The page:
C Reference function realloc()

The function realloc() reallocates a memory block with a specific new size. If you call realloc() the size of the memory block pointed to by the pointer is changed to the given size in bytes. This way you are able to expand and reduce the amount of memory you want to use (if available of course.)

It is possible that the function moves the memory block to a new location, in which way the function will return this new location. If the size of the requested block is larger then the previous block then the value of the new portion is indeterminate.

If the pointer is NULL then the function will behave exactly like the function malloc(). It will assign a new block of a size in bytes and will return a pointer to it.

If the size is 0 then the memory that was previously allocated is freed as if a call of the function free() was given. It will return a NULL pointer in that case.

Usage of realloc():

void * realloc ( void * ptr, size_t size );


A pointer (ptr) to a previously allocated block of memory.
(The memory was previously allocated with malloc(), calloc() or realloc() functions.)

A new size in bytes for the new memory block.

Return value:

Will return a pointer to the reallocated memory block. If the function fails then a NULL pointer is returned.

Source code example of realloc():


	int main ()
		int * buffer;

		/*get a initial memory block*/
		buffer = (int*) malloc (10*sizeof(int));
		if (buffer==NULL)
			printf("Error allocating memory!");
			exit (1);

		/*get more memory with realloc*/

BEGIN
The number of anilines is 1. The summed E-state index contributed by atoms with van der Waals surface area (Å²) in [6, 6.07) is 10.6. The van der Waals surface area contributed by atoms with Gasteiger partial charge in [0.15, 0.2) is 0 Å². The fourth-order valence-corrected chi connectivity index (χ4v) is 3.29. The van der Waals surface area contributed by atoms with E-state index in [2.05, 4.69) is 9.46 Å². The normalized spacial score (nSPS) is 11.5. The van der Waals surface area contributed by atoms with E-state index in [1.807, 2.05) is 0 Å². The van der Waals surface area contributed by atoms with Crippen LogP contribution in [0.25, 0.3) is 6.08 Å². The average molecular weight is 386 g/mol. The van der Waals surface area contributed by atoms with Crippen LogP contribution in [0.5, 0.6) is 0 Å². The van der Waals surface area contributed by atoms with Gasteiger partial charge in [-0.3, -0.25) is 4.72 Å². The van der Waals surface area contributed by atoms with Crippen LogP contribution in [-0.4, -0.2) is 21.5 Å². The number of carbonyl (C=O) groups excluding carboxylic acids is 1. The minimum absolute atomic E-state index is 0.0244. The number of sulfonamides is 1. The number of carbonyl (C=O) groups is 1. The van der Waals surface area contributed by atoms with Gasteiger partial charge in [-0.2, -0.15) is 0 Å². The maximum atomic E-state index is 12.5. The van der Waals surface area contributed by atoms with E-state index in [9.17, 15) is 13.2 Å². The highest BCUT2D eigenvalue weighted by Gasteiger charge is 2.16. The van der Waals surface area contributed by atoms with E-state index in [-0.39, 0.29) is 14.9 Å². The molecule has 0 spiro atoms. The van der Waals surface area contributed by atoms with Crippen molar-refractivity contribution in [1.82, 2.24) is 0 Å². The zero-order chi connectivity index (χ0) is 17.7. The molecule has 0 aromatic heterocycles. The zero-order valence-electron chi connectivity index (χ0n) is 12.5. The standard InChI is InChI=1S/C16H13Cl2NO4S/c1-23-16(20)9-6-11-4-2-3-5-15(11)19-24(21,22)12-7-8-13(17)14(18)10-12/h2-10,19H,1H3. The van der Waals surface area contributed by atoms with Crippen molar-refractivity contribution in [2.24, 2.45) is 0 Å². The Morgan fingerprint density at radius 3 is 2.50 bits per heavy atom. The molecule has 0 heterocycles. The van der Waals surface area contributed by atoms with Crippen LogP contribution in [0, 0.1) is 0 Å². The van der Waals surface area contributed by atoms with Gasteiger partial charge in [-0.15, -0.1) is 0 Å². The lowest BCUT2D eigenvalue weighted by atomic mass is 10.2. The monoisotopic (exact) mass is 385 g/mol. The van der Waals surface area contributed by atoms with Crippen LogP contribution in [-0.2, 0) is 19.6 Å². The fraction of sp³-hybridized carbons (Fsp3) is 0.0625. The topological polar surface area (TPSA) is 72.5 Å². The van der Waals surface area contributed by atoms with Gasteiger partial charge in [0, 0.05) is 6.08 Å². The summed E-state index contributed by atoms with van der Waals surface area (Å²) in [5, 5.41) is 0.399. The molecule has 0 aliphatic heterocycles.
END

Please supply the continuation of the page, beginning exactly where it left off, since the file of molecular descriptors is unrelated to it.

buffer = (int*) realloc (buffer, 20*sizeof(int));
		if (buffer==NULL)
			printf("Error reallocating memory!");
			//Free the initial memory block.
			free (buffer);
			exit (1);
		free (buffer);
		return 0;

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There are currently 6 responses to “C Reference function realloc()”

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  1. Read text file with unknown number of rows in C on June 26th, 2011:

    […] 79 Sure, you need to do something along the lines of: 1. Open the file 2. Check if file opened successfully 3. while not EOF 4. reallocate space in array 5. read line into array 6. repeat 7. close file The file faq is here To dynamically size the array you need the realloc() function. […]

  2. neeraj on November 14th, 2011:


  3. Richard Busch on August 30th, 2012:

    With the comment and printf removed from the example code, if the realloc fails, the following will be executed: if (buffer==NULL) free (buffer); that is, the address of the original block of memory will be lost and an attempt will be made to free something pointed to by NULL. If realloc does not free the original block of memory when it fails (and the description does not say what happens to the original block of memory upon failure), then it will be necessary to save the original value of buffer before calling realloc, so that the memory can be freed if the realloc fails.

  4. Rajat on June 26th, 2013:

    I have a question what is the difference between
    (int *)malloc(10*sizeof(int))
    (int *)malloc(20*sizeof(int))

  5. mohit on July 27th, 2013:

    (int*)malloc(10*sizeof(int)) means 10*2=20 bytes will be allocated at the time of run in the heap.
    (int*)malloc(20*sizeof(int)) means 20*2=20 bytes will be allocated at the time of run in the heap.
    note:-sizeof int or other data type may different on defferent proceesor.

  6. Johnny Cage on September 16th, 2013:

    Thank you for taking the time to write these tutorials; very informative, very well done.

    One comment – realloc(p, 0) is not equivalent to free(p). The result of the allocation functions for zero size requests is implementation defined, and may be NULL or may be a pointer suitable for passing to free. In the later case, not calling free on the result is a memory leak. For compatibility all allocations should be explicitly freed.